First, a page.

Table of Contents

    What Are The 5 Different Types of Mortgage?

    Buying a property is more than just finding your dream home, it is a financial commitment. Securing a mortgage and the right lender is one of the most important aspects of the process. Besides meeting the documentation and credit requirements, it is crucial to explore the best repayment and term options. 

    This article will delve into the different types of mortgage loans.

    Conventional Mortgages

    The most common types of home loans people take out are known as either conforming and non-conforming mortgages.

    Conforming loans comply with the norms of Fannie Mae or Freddie Mac, which back most of the mortgages in the US. Non-conforming agreements are the ones that do not conform to their norms but are considered nothing too out of the ordinary.

    It is important to note that with conventional mortgages, when you make a down payment of less than 20% of the purchase price of the house, you have to pay for private mortgage insurance (PMI).


    • Available for either primary or second homes or even investment property.
    • You may be able to secure a mortgage even at a 3% down payment.
    • You can cancel PMI when you gain 20% equity in the house.


    • Your debt-to-income ratio should be between 45%-50%to get approval.
    • You are likely to need a minimum FICO score of 620 or above.
    • Must provide extensive documentation to prove your eligibility.

    Jumbo Mortgages

    These are non-conforming conventional loans, where the property value exceeds federal loan limits. According to the Federal Housing Finance Agency, the maximum conforming loan limit in 2018 was $453,100 for single-family homes. In certain upscale areas, the limit was $679,650.

    These loans are popular for homes in upscale areas, and borrowers need comprehensive documentation to prove their eligibility.


    • Interest rates are competitive compared to other conventional loans.
    • Allows you to buy your dream property in a good area.


    • You will need a FICO score of 700 or above. Some lenders also accept a minimum score of 660.
    • The minimum down payment must be at least 10-20 percent of the property value.
    • Your debt-to-income ratio must be less than 45 percent.

    Fixed-Rate Mortgages

    For many, these are considered the best types of mortgage loans, having the same interest rate throughout the life of the loan. Your monthly payment remains the same, which reduces any element of uncertainty in repayments. These loans usually have a term of between 15 and 30 years.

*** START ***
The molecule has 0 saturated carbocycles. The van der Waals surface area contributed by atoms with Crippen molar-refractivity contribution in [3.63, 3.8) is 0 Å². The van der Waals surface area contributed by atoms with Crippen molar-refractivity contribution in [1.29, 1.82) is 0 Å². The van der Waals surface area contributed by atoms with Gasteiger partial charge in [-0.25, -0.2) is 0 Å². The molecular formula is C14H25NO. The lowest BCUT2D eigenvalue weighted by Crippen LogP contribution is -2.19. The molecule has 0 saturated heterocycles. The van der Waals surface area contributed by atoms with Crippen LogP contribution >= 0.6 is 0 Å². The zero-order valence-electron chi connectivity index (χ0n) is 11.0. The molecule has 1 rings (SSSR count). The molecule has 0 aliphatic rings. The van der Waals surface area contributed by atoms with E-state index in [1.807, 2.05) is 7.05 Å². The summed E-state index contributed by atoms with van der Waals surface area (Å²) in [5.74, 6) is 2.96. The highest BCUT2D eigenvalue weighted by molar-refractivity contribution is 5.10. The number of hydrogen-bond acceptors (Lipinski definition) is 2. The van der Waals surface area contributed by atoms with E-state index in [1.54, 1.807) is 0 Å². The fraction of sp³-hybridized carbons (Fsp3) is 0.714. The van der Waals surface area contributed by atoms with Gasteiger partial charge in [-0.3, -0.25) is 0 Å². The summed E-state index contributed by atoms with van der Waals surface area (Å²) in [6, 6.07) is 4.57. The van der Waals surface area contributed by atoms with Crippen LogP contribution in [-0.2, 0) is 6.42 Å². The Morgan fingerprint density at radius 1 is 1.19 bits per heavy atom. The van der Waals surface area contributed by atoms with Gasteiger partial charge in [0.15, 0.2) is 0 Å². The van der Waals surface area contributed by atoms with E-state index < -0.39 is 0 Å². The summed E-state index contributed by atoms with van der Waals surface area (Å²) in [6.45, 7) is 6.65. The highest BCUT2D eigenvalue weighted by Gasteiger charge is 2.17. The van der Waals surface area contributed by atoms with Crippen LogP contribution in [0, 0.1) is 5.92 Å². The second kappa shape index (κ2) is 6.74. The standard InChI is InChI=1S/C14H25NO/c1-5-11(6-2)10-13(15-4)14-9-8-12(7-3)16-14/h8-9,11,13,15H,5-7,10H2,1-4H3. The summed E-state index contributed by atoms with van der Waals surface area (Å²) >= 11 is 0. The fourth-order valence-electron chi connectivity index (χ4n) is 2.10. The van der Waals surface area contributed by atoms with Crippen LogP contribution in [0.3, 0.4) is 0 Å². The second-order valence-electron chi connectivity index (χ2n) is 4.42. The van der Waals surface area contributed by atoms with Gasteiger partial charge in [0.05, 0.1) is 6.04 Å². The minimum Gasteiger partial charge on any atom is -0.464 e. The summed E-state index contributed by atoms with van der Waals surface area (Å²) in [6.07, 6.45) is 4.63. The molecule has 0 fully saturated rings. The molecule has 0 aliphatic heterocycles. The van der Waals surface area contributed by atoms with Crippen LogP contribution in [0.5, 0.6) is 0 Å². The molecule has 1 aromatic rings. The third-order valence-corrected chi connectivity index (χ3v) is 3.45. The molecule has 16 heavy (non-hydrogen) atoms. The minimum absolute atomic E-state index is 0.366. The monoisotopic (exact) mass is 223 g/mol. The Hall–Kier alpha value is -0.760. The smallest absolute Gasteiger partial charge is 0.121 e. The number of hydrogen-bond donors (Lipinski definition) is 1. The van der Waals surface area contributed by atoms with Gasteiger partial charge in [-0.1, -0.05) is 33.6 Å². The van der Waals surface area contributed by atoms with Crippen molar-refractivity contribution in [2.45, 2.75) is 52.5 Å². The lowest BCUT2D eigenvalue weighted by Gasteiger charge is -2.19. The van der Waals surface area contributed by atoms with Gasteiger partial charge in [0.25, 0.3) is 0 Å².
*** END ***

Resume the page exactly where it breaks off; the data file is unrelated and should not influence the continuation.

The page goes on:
• The principal and interest payment amount remain constant throughout the repayment term.
    • Helps with better budget planning.
    • If federal interest rates go up, you may find yourself paying much less than other borrowers.


    • Generally higher interest rates compared to adjustable-rate mortgages.
    • If federal interest rates go down, you may find yourself paying much more than other borrowers.
    • The time taken to build equity in your house is higher.

    Adjustable-Rate Mortgages

    These mortgages have fluctuating interest rates and do not offer the stability of fixed-rate loans. The rates vary based on the market conditions but remain fixed for the first few years. The loan then shifts to a variable interest rate for the rest of the term.

    When considering this option, it is important to know the maximum limit to which the interest can increase. 


    • Lower fixed rate for the first few years of the term.
    • You could save a significant amount on interest payments.


    • There is a risk of monthly payments becoming unaffordable, which increases loan default risk.
    • Refinancing or selling the real estate can become tough if the property value declines.

    Government-Insured Loans

    Though the US government is not a lender, it does in certain circumstances help citizens become homeowners. Three government agencies back and insure home loans. These include the U.S. Department of Agriculture (USDA loans), Federal Housing Administration (FHA loans), and the U.S. Department of Veterans Affairs (VA loans).


    • Credit requirements are lenient.
    • Generally lower down payments.
    • A good alternative when you do not qualify for a conventional loan.
    • Available to both first-time and repeat buyers.


    • The overall borrowing costs tend to be higher.
    • You will need to provide extensive documentation to prove eligibility.
    • You may need to pay mortgage insurance premiums that are non-cancelable with some loans.

    Other Types

    In addition to the types listed here, there are a number of other types of mortgages. For interest-only mortgages, you need to only repay the interest throughout the repayment term. This keeps the monthly payments lower, but you need to repay the total amount in full at the end of the term. With flexible Mortgages you can overpay or underpay each month, and can even afford to miss a few payments. The interest rates are higher because they cover the flexibility enabled with this loan type.


    There are many types of mortgage loans available to homebuyers not just at banks but also online mortgages are available. Choosing the best option for you will depend on many factors like your credit situation, eligibility, and ability to repay. Make sure to consider various options and compare them before applying for a home loan.